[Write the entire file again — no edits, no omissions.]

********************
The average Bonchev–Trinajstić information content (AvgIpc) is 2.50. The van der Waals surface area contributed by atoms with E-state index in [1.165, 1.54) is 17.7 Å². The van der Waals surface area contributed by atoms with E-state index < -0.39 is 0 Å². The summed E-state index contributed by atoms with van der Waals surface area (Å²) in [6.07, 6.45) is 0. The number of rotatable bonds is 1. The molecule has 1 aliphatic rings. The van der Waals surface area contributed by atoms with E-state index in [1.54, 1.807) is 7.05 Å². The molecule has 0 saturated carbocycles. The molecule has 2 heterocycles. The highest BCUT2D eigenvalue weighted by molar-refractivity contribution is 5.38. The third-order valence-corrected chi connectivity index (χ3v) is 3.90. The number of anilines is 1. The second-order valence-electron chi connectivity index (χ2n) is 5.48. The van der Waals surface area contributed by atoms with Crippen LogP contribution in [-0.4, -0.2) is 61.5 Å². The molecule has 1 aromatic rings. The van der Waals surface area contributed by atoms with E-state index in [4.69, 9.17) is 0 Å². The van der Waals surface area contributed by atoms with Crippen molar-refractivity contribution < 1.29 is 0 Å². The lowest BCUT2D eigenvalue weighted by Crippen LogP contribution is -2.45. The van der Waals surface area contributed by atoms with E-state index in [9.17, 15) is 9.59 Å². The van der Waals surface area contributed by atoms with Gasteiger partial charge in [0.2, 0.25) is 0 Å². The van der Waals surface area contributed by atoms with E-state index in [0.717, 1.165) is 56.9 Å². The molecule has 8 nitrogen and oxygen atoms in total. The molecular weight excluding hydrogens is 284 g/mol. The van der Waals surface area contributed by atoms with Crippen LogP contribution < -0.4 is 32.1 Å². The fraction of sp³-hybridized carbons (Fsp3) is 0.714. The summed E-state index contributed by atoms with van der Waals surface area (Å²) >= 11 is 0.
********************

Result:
The average Bonchev–Trinajstić information content (AvgIpc) is 2.50. The van der Waals surface area contributed by atoms with E-state index in [1.165, 1.54) is 17.7 Å². The van der Waals surface area contributed by atoms with E-state index < -0.39 is 0 Å². The summed E-state index contributed by atoms with van der Waals surface area (Å²) in [6.07, 6.45) is 0. The number of rotatable bonds is 1. The molecule has 1 aliphatic rings. The van der Waals surface area contributed by atoms with E-state index in [1.54, 1.807) is 7.05 Å². The molecule has 0 saturated carbocycles. The molecule has 2 heterocycles. The highest BCUT2D eigenvalue weighted by molar-refractivity contribution is 5.38. The third-order valence-corrected chi connectivity index (χ3v) is 3.90. The number of anilines is 1. The second-order valence-electron chi connectivity index (χ2n) is 5.48. The van der Waals surface area contributed by atoms with Crippen LogP contribution in [-0.4, -0.2) is 61.5 Å². The molecule has 1 aromatic rings. The van der Waals surface area contributed by atoms with E-state index in [4.69, 9.17) is 0 Å². The van der Waals surface area contributed by atoms with Crippen molar-refractivity contribution < 1.29 is 0 Å². The lowest BCUT2D eigenvalue weighted by Crippen LogP contribution is -2.45. The van der Waals surface area contributed by atoms with E-state index in [9.17, 15) is 9.59 Å². The van der Waals surface area contributed by atoms with Gasteiger partial charge in [0.2, 0.25) is 0 Å². The van der Waals surface area contributed by atoms with E-state index in [0.717, 1.165) is 56.9 Å². The molecule has 8 nitrogen and oxygen atoms in total. The molecular weight excluding hydrogens is 284 g/mol. The van der Waals surface area contributed by atoms with Crippen LogP contribution < -0.4 is 32.1 Å². The fraction of sp³-hybridized carbons (Fsp3) is 0.714. The summed E-state index contributed by atoms with van der Waals surface area (Å²) >= 11 is 0.